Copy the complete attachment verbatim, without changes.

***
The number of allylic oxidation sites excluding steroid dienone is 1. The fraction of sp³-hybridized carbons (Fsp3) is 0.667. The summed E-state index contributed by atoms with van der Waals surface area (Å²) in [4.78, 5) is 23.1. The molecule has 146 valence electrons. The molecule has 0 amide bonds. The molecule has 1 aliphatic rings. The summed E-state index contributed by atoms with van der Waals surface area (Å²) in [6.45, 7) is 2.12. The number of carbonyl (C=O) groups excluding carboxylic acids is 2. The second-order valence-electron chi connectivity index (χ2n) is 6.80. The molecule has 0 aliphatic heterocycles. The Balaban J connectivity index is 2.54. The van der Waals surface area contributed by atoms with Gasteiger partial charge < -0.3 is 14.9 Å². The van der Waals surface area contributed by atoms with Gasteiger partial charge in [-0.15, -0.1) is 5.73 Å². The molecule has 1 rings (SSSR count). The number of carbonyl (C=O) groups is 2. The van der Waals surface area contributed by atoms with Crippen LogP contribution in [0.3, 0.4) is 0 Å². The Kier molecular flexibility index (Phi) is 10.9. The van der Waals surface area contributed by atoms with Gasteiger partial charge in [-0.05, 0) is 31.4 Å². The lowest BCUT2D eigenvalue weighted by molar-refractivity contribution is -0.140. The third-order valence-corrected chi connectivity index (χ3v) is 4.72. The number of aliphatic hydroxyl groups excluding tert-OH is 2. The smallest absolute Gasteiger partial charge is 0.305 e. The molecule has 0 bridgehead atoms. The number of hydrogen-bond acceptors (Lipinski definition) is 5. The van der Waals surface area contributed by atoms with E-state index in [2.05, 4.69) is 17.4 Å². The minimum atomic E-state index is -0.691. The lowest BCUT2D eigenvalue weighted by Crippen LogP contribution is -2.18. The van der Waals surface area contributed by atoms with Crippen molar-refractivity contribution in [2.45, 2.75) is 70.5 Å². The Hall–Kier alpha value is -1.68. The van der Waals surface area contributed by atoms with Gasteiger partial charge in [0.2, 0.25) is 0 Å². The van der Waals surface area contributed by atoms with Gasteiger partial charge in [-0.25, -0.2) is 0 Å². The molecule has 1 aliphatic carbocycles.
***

The number of allylic oxidation sites excluding steroid dienone is 1. The fraction of sp³-hybridized carbons (Fsp3) is 0.667. The summed E-state index contributed by atoms with van der Waals surface area (Å²) in [4.78, 5) is 23.1. The molecule has 146 valence electrons. The molecule has 0 amide bonds. The molecule has 1 aliphatic rings. The summed E-state index contributed by atoms with van der Waals surface area (Å²) in [6.45, 7) is 2.12. The number of carbonyl (C=O) groups excluding carboxylic acids is 2. The second-order valence-electron chi connectivity index (χ2n) is 6.80. The molecule has 0 aliphatic heterocycles. The Balaban J connectivity index is 2.54. The van der Waals surface area contributed by atoms with Gasteiger partial charge < -0.3 is 14.9 Å². The van der Waals surface area contributed by atoms with Gasteiger partial charge in [-0.15, -0.1) is 5.73 Å². The molecule has 1 rings (SSSR count). The number of carbonyl (C=O) groups is 2. The van der Waals surface area contributed by atoms with Crippen LogP contribution in [0.3, 0.4) is 0 Å². The Kier molecular flexibility index (Phi) is 10.9. The van der Waals surface area contributed by atoms with Gasteiger partial charge in [-0.05, 0) is 31.4 Å². The lowest BCUT2D eigenvalue weighted by molar-refractivity contribution is -0.140. The third-order valence-corrected chi connectivity index (χ3v) is 4.72. The number of aliphatic hydroxyl groups excluding tert-OH is 2. The smallest absolute Gasteiger partial charge is 0.305 e. The molecule has 0 bridgehead atoms. The number of hydrogen-bond acceptors (Lipinski definition) is 5. The van der Waals surface area contributed by atoms with E-state index in [2.05, 4.69) is 17.4 Å². The minimum atomic E-state index is -0.691. The lowest BCUT2D eigenvalue weighted by Crippen LogP contribution is -2.18. The van der Waals surface area contributed by atoms with Crippen molar-refractivity contribution in [2.45, 2.75) is 70.5 Å². The Hall–Kier alpha value is -1.68. The van der Waals surface area contributed by atoms with Gasteiger partial charge in [0.2, 0.25) is 0 Å². The van der Waals surface area contributed by atoms with Gasteiger partial charge in [-0.25, -0.2) is 0 Å². The molecule has 1 aliphatic carbocycles.